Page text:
TC Group’s CEO Anders Fauerskov responded, “We are very honored that during the acquisition process, some of the largest industry players were bidding for TC Group; however we have selected MUSIC Group as they represent the perfect fit in terms of strategic direction, overall synergies and company culture. Our team is thrilled to join MUSIC Group and open a new chapter for TC Group and its prestigious brands. With the incredibly talented people and massive resources of the MUSIC Group behind us, the team is excited to enter a new era of unprecedented innovation and growth.”
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Ted Christensen

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Re: Who buys TC Group?
« Reply #61 on: April 30, 2015, 12:45:47 pm »

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Danley SH46 / Th115 / EV ZX5 / EV QRX212H / QSC HPR / Lab Gruppen / Chauvet / Blizzard / Allen and heath ilive

Ray Aberle

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Re: Who buys TC Group?
« Reply #62 on: April 30, 2015, 01:13:49 pm »

so...behringer owns lab gruppen now too?

By "Behringer" you mean Uli Behringer, the CEO of The MUSIC Group, yes.

"Behringer" the music company is a owned subsidiary of The MUSIC Group, as is now TC Group, along with Turbosound, Midas, Klark Teknik, among others.

Interestingly enough, The Music Group is a holding company based in the City of Makati, Phillipines.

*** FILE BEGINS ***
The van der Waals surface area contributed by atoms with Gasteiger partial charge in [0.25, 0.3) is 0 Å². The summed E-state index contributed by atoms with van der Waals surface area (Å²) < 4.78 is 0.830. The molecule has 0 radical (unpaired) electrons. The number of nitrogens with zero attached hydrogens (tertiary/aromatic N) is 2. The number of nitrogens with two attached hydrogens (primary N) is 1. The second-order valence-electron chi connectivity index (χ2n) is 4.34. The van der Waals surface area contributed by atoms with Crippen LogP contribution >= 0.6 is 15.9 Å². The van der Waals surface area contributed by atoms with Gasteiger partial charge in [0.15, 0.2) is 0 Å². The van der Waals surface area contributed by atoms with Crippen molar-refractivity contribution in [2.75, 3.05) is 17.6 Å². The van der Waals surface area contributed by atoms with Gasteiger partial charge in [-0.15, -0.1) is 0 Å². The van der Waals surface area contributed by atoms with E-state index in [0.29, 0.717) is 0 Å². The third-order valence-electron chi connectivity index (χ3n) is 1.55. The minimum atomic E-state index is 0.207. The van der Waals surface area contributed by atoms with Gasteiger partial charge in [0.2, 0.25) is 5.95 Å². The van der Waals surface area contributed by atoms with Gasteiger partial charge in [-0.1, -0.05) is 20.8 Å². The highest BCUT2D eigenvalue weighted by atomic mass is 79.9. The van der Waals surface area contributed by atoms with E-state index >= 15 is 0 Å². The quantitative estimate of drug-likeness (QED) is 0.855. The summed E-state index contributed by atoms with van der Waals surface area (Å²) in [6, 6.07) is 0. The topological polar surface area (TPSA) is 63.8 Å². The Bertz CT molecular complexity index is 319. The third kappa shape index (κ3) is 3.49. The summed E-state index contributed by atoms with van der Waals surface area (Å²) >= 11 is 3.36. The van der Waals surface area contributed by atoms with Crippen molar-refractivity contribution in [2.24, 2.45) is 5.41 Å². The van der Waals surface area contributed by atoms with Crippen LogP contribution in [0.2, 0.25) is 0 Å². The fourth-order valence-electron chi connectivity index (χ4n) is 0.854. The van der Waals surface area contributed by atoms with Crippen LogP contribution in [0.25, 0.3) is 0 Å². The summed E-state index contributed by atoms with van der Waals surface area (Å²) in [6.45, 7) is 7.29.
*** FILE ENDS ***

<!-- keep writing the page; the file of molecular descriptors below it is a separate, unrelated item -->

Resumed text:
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Tim McCulloch

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Re: Who buys TC Group?
« Reply #63 on: April 30, 2015, 01:18:46 pm »


Interestingly enough, The Music Group is a holding company based in the City of Makati, Phillipines.

That's where Uli resides these days.
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Ray Aberle

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Re: Who buys TC Group?
« Reply #64 on: April 30, 2015, 01:34:37 pm »

That's where Uli resides these days.

That'd make sense. But did he move there and then found The Music Group, or did he found TMG and then decide to move to the Philippines? Other then being conveniently close to Chinese production facilities, I'm wondering why they chose that country to base out of.

-Ray

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Tim McCulloch

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Re: Who buys TC Group?
« Reply #65 on: April 30, 2015, 02:01:45 pm »

That'd make sense. But did he move there and then found The Music Group, or did he found TMG and then decide to move to the Philippines? Other then being conveniently close to Chinese production facilities, I'm wondering why they chose that country to base out of.

-Ray

Taxes and cost of living.
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"Practicing an art, no matter how well or badly, is a way to make your soul grow, for heaven's sake. Sing in the shower. Dance to the radio. Tell stories. Write a poem to a friend, even a lousy poem. Do it as well as you possible can. You will get an enormous reward. You will have created something."  - Kurt Vonnegut

John Fruits

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Re: Who buys TC Group?
« Reply #66 on: April 30, 2015, 06:44:00 pm »

Next up they should buy Philips Lighting.  They have been up for sale for a while and have some very big boy lines.  The current Behringer lighting product doesn't get a lot of love. 
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Stephen Kirby

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Re: Who buys TC Group?
« Reply #67 on: April 30, 2015, 07:34:31 pm »